Daniel de Lisle Brock
Daniel de Lisle Brock (1762–1842), was Bailiff of Guernsey from 1821 to 1842.
Daniel Brock was born 10 December 1762 at St Peter Port on the Channel Island of Guernsey, the third son of John Brock (1729-1777), a midshipman in the Royal Navy, and Elizabeth de Lisle, daughter of Daniel de Lisle, then Lieutenant-Bailiff of Guernsey. The Brocks were an English family who had been established in Guernsey since the sixteenth century. Daniel was a nephew of William Brock (1725-1768), of Brockhurst, St Peter Port (now owned by the National Trust of Guernsey), who was married to Judith de Beauvoir; and Henry Brock, who was married to Susan, sister of Admiral James Saumarez, 1st Baron de Saumarez. Daniel was one of fourteen children, ten of whom attained maturity. He was an elder brother of Major-General Sir Isaac Brock.
After such schooling as the island afforded in those days, he was placed at Alderney to learn French under the tuition of M. Vallat, a Swiss pastor, afterwards rector of St. Peter-in-the-Wood, Guernsey, and subsequently at a school at Richmond, Surrey.
He was, however, taken away at the age of fourteen to accompany his father, who was in failing health, to France, where the latter died at Dinan. He spent about twelve months in visiting the Mediterranean, Switzerland, and France, in 1785-6,
Twelve years later, in 1798, at the age of 36, he was elected a jurat of the royal court of Guernsey, from which time his name is intimately associated with the history of his native place and its independence from the England.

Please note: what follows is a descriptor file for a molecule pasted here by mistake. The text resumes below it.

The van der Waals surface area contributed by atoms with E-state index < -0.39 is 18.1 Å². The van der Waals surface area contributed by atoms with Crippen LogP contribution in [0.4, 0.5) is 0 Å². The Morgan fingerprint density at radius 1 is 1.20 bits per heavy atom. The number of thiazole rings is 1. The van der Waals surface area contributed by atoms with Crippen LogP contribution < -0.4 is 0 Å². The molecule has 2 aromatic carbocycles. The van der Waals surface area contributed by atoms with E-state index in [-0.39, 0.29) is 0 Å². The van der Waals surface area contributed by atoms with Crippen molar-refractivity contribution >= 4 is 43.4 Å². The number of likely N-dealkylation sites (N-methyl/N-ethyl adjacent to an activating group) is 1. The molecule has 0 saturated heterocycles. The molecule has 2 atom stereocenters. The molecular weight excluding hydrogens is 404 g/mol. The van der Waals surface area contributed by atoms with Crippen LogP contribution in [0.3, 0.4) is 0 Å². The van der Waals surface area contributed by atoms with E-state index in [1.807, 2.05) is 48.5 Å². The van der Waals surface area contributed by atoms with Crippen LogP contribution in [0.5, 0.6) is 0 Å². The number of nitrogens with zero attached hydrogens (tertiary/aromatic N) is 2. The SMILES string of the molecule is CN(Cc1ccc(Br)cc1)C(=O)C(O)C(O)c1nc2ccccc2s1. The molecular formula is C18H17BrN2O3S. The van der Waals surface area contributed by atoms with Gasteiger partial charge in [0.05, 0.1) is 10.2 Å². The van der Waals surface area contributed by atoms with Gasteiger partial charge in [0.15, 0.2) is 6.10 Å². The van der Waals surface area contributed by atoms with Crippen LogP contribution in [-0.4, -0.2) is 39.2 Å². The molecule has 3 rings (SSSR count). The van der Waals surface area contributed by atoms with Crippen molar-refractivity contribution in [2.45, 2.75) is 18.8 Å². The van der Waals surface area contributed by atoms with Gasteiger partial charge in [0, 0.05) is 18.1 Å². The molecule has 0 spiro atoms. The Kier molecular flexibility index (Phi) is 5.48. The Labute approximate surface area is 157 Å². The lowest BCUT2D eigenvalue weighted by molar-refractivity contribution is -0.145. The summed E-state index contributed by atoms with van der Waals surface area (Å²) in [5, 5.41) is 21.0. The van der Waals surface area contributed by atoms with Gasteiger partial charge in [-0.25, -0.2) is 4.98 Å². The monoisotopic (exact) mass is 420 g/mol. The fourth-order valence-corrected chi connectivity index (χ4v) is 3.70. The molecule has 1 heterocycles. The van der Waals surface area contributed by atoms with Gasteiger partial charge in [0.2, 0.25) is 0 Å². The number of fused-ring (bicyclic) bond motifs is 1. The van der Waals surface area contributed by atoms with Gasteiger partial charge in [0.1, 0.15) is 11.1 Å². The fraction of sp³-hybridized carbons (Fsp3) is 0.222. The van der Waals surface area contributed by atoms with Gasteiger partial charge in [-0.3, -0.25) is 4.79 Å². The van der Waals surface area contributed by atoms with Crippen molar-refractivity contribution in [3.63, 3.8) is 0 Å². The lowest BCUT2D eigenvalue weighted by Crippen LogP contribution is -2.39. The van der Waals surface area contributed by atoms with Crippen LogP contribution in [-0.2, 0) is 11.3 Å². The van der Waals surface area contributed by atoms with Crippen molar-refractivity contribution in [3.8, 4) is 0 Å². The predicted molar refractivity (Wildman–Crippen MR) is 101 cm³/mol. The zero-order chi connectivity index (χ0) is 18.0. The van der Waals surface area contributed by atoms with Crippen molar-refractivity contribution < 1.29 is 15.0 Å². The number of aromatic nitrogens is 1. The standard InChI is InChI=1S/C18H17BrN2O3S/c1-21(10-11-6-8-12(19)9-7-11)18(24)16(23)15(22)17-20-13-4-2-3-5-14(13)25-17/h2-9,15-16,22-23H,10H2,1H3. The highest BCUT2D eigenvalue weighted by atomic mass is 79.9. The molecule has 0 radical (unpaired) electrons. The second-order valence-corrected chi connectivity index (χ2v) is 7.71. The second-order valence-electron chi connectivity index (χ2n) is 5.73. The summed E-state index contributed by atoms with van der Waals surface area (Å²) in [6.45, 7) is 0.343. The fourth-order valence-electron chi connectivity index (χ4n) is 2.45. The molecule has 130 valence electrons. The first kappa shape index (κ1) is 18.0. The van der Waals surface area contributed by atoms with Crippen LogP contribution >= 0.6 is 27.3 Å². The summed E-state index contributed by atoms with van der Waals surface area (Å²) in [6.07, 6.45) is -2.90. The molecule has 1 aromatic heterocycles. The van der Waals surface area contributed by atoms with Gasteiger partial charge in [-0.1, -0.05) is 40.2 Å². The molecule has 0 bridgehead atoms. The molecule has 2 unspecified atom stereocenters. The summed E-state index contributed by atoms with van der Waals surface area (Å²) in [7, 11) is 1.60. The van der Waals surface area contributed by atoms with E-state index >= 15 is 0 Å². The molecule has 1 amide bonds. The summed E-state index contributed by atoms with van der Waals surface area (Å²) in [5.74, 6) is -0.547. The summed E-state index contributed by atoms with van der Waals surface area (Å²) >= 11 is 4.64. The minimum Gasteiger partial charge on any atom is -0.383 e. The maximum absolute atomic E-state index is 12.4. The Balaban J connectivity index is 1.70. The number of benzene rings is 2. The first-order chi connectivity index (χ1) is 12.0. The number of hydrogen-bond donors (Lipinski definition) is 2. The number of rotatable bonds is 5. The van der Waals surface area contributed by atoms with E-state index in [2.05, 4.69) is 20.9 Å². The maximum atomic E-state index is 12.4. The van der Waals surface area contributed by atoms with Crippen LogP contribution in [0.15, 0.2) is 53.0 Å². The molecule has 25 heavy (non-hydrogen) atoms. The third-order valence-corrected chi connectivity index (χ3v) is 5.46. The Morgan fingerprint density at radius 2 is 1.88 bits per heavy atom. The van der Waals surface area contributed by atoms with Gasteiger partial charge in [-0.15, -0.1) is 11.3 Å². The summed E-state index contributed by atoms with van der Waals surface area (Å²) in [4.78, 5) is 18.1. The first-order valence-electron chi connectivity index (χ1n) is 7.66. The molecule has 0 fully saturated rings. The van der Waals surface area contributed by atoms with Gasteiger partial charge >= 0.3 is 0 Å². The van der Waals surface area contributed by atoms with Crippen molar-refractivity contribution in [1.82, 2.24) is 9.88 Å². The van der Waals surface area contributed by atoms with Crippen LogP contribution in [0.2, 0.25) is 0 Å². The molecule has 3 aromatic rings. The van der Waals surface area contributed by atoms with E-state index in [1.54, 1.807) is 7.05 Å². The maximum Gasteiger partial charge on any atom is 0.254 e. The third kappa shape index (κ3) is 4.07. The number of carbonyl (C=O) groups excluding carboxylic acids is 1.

On four separate occasions, between 1804 and 1810, he was deputed by the states and Royal Court of Guernsey to represent them in London, in respect of certain measures affecting the trade and ancient privileges of the island. The third occasion was to defend against the Royal Navy trying to imress island men, this was argued in opposition to his brother-in-law, Admiral James Saumarez.
In 1821, following the death of Sir Peter de Havilland, he was appointed Bailiff, or chief magistrate, of the island, and soon after was again despatched to London, to protest, which he did with success, against the extension to Guernsey of the new law prohibiting the import of corn until the price should reach 80s. a quarter.
In 1832, when the right of the inhabitants to be tried in their own courts was menaced by a proposed extension of the power of writs of habeas corpus to the island, Brock and Mr. Charles de Jersey, king's procureur, were sent to London to oppose the measure, and did so with success.
Three years later Brock was once more despatched to London at the head of a deputation to protest against the proposed deprivation of the Channel Islands of their right of exporting corn into England free of duty. Owing to the remonstrance of the deputation, a select committee of the House of Commons was appointed to inquire into the subject, and the bill was subsequently withdrawn. On this occasion the states of Jersey presented Brock with a service of plate, and his portrait was placed in the royal court-house of Guernsey.
Brock was married and had two children: a son, who became a captain in the 20th foot, and a daughter. He died in Guernsey on 24 September 1842. A public funeral was accorded to his remains, in recognition of his long and valued services to his native island.
- Astonishing General: The Life and Legacy of Sir Isaac Brock by Wesley B Turner
- Strappini, Richard (2004). St Martin, Guernsey, Channel Islands, a parish history from 1204. p. 4.
Sir Peter de Havilland
|Bailiff of Guernsey
1821 – 1843